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* {{Hypocrite}}: In the original book and subsequently, in the film made in 1984, O'Brien claims that the German Nazis and Russian Communists (in his mind the closest groups of the past resembling Ingsoc) were hypocrites, arguing that they propagated their atrocities [[WellIntentionedExtremist served a greater purpose]], while [[AtLeastiAdmitIt openly admitting that the Party is only cruel for the sake of pure power]], while, [[AdaptationExpansion in this adaptation]], while Ingsoc tries to sell itself and Big Brother to the nation as benevolent and perfect, using {{Doublethink}} as justification.
23rd Apr '18 12:54:29 AM Morgenthaler
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Added DiffLines:

* TitleByNumber: ''Nineteen Eighty-Four''. In-universe, the protagonist ''thinks'' this is probably the current year, but due to the totalitarian state he lives and the nature in which it controls all information, he can't be sure. Out-of-universe, George Orwell planned to name it ''1948'' (the book was released a year after he finished it, in 1949), but he just flipped the last two digits to indicate a TwentyMinutesIntoTheFuture timeframe.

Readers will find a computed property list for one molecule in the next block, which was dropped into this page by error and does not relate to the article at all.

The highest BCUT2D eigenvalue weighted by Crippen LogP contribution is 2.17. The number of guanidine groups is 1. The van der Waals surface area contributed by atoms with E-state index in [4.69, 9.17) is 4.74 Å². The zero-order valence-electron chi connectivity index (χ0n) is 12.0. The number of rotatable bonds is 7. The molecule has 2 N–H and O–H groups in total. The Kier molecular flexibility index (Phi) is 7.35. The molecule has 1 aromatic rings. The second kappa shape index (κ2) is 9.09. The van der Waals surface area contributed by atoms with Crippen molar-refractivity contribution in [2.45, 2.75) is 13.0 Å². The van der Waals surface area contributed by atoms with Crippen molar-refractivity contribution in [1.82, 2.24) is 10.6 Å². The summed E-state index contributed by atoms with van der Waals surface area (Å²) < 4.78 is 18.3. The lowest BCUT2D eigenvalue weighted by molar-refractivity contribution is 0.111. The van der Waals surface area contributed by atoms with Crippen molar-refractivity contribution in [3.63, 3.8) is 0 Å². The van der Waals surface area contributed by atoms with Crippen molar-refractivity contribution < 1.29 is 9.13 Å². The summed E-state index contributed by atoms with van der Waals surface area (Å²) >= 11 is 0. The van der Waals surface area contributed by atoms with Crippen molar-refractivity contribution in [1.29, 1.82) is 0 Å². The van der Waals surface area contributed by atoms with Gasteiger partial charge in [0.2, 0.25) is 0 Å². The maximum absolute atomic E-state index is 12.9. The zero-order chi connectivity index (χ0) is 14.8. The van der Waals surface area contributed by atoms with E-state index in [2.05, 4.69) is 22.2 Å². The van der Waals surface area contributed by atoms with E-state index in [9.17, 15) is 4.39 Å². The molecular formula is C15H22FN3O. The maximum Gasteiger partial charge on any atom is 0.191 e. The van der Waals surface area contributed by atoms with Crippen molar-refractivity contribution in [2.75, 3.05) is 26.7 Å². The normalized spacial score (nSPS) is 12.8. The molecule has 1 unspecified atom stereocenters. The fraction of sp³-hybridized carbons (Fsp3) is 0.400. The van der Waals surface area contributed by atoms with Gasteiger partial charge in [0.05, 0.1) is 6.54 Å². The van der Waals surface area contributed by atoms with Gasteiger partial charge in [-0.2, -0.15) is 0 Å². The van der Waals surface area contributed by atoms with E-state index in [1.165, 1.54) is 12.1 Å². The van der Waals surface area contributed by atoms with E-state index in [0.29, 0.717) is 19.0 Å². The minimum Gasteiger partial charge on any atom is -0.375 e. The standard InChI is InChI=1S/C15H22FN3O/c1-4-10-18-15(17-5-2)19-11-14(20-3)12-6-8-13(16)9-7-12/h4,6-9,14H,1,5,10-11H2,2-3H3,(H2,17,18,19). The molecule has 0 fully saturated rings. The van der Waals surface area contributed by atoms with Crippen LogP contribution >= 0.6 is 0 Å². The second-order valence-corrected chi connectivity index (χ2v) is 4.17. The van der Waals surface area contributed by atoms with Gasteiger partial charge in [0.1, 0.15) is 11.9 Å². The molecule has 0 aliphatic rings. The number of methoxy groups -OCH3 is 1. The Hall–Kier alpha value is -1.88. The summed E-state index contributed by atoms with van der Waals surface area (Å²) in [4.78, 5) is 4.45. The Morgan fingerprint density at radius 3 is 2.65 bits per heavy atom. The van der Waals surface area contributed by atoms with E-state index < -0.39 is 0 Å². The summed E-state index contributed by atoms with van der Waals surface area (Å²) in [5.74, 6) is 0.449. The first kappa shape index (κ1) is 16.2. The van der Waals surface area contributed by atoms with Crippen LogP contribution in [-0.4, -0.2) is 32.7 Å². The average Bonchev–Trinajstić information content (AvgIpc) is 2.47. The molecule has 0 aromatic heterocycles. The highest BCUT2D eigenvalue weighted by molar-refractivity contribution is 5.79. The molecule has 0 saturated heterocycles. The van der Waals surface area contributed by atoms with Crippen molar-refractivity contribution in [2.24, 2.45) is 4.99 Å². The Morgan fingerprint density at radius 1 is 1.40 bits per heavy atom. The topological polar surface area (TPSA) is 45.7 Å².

3rd Apr '18 2:42:08 AM Aquila89
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* LeastRhymableWord: Ampleforth, one of Winston's co-workers in the Ministry of Truth is responsible for rewriting poems to make them align with Party propaganda. Winston eventually meets him in jail; Ampleforth thinks he was arrested because he left the word "God" in a Creator/RudyardKipling poem (probably [[https://en.wikipedia.org/wiki/McAndrew%27s_Hymn McAndrew's Hymn
]]) because he could not find another rhyme for "rod". He tells Winston: "Do you realize that there are only twelve rhymes to "rod" in the entire language? For days I had racked my brains. There was no other rhyme."